Dessert gives your guest time to pause, to kibbitz, without feeling rushed to head back home once the feeding is done. But, if you’ll go back with me a few paragraphs, I’m swamped and I have to prepare dinner for a group. I don’t want to do something lame, like buy a box of Oreos from the grocery store, but who has time to prepare dessert? And yet, dessert is essential.

Once again, Dana swoops into rescue me. This handy dandy recipe for Simple Vegan Chocolate Mousse is one I plan on printing and keeping on hand from here to eternity. Just five ingredients and a few hands-on minutes can lead to a rich, decadent, VEGAN dessert that will impress your guests.

In fact, I’m going to make it this very same night for our dinnertime visitors. And that will still leave me enough time to prepare the meal, straighten up around the house, and maybe, just maybe, sneak in a twenty minute nap with my dog. Hell, I might even bathe just because, you know, company.

And, as per usual, Dana offered a few suggestions to make this dish your own. She says, “This tastes great topped with coconut whipped cream, fresh berries, or crunched up cookies. The cookies I used were found at an international market and are delicious!”

Ready to chill!

Ready to chill!

I’m going to take the baker’s advice and make a quick stop at the international grocer on the way home to snag some tasty cookies to crumble on top my Simple Vegan Chocolate Mousse. And, as an added touch, I happen to have some Vegan Coconut Whipped Cream ready for that final dollop on top.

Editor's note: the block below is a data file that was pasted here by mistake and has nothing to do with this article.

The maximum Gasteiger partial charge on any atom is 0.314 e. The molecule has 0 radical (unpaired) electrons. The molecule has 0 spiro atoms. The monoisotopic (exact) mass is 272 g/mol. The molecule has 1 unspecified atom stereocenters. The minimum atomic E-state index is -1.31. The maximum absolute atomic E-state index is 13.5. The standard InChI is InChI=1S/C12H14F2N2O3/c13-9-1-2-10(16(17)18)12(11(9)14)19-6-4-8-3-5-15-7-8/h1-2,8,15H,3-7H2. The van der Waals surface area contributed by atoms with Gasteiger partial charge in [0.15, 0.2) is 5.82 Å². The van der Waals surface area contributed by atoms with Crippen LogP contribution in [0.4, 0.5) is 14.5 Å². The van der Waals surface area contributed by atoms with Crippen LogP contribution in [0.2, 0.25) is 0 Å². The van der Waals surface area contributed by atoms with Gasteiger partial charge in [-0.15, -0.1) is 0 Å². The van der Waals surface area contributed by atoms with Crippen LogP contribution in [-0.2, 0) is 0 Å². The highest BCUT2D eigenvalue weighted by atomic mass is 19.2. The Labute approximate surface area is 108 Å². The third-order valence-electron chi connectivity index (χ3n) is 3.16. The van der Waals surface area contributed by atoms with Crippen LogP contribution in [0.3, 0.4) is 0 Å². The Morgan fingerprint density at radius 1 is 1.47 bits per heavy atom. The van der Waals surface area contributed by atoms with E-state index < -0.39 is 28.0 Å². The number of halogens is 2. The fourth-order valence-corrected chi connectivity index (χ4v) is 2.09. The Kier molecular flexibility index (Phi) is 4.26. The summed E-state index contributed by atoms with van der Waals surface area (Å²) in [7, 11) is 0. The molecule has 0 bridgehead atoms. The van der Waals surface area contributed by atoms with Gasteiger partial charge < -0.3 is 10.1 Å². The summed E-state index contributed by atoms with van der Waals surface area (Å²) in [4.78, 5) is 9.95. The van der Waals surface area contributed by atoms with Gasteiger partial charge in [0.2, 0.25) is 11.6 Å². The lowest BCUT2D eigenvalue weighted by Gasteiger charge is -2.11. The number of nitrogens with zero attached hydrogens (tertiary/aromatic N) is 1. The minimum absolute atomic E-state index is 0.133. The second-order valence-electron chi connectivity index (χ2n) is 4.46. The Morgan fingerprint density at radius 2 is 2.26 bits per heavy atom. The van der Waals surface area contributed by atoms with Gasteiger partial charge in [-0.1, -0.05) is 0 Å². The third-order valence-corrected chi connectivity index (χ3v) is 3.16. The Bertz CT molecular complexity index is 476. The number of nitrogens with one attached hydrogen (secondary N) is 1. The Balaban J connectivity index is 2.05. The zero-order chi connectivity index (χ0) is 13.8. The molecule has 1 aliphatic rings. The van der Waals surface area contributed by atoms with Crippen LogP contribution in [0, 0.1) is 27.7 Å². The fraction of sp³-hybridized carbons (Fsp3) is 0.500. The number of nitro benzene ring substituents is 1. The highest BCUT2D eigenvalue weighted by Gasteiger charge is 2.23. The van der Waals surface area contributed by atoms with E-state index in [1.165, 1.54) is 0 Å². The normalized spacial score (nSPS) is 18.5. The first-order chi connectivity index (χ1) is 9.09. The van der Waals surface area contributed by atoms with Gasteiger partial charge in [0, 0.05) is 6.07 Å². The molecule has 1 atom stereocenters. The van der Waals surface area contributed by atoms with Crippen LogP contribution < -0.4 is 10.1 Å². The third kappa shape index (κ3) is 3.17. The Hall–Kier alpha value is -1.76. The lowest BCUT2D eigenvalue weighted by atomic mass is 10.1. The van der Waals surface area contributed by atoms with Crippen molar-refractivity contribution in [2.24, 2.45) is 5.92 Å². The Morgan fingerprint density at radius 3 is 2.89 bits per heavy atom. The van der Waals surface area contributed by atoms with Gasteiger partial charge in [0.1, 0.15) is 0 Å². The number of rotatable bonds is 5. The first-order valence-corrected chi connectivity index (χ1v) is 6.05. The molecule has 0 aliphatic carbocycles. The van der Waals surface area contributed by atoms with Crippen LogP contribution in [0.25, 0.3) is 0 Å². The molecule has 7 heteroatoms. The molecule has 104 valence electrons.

Dessert, boom! Today, I’m winning at adulthood.

Simple Vegan Chocolate Mousse – Only 5 Ingredients

Prep Time: 5 minutes

Cook Time: 20 minutes

Total Time: 2 hours

Simple Vegan Chocolate Mousse – Only 5 Ingredients



  1. In a food processor, blend tofu, milk, agave and vanilla. Blend until smooth and mixture does not have a 'grainy' look or texture. Be sure to scrape down the sides and get all those rogue tofu bits!
  2. Melt chocolate chips over medium heat. (A good nonstick pan and silicon spatula are really your friend here) I would suggest adding a tablespoon of non-dairy milk to help in the melting process. Sometimes the chocolate can really clump up and the milk will help keep it nice and smooth.
  3. Let melted chocolate cool for 5 minutes or so, then add to tofu mixture in processor and blend again. Blend until chocolate is well incorporated.
  4. Pour mousse into a bowl and cover. Chill in refrigerator for at least 1 hour and up to overnight. Scoop and enjoy!


Cooling Time makes up most of the Total Time!!

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Dana’s Vegan Pie Dough